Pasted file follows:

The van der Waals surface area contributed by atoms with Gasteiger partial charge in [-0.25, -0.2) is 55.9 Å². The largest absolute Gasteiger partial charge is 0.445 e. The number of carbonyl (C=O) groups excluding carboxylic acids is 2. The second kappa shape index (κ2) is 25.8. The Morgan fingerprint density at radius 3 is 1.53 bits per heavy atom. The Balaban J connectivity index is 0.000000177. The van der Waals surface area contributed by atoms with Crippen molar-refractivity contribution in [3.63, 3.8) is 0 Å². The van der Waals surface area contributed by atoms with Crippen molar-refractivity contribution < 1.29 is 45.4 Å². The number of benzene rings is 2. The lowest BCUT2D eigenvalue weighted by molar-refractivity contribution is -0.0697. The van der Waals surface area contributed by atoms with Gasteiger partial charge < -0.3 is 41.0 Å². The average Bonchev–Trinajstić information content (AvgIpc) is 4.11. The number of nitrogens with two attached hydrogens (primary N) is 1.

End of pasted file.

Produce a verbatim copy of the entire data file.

The van der Waals surface area contributed by atoms with Gasteiger partial charge in [-0.25, -0.2) is 55.9 Å². The largest absolute Gasteiger partial charge is 0.445 e. The number of carbonyl (C=O) groups excluding carboxylic acids is 2. The second kappa shape index (κ2) is 25.8. The Morgan fingerprint density at radius 3 is 1.53 bits per heavy atom. The Balaban J connectivity index is 0.000000177. The van der Waals surface area contributed by atoms with Crippen molar-refractivity contribution in [3.63, 3.8) is 0 Å². The van der Waals surface area contributed by atoms with Crippen molar-refractivity contribution < 1.29 is 45.4 Å². The number of benzene rings is 2. The lowest BCUT2D eigenvalue weighted by molar-refractivity contribution is -0.0697. The van der Waals surface area contributed by atoms with Gasteiger partial charge < -0.3 is 41.0 Å². The average Bonchev–Trinajstić information content (AvgIpc) is 4.11. The number of nitrogens with two attached hydrogens (primary N) is 1.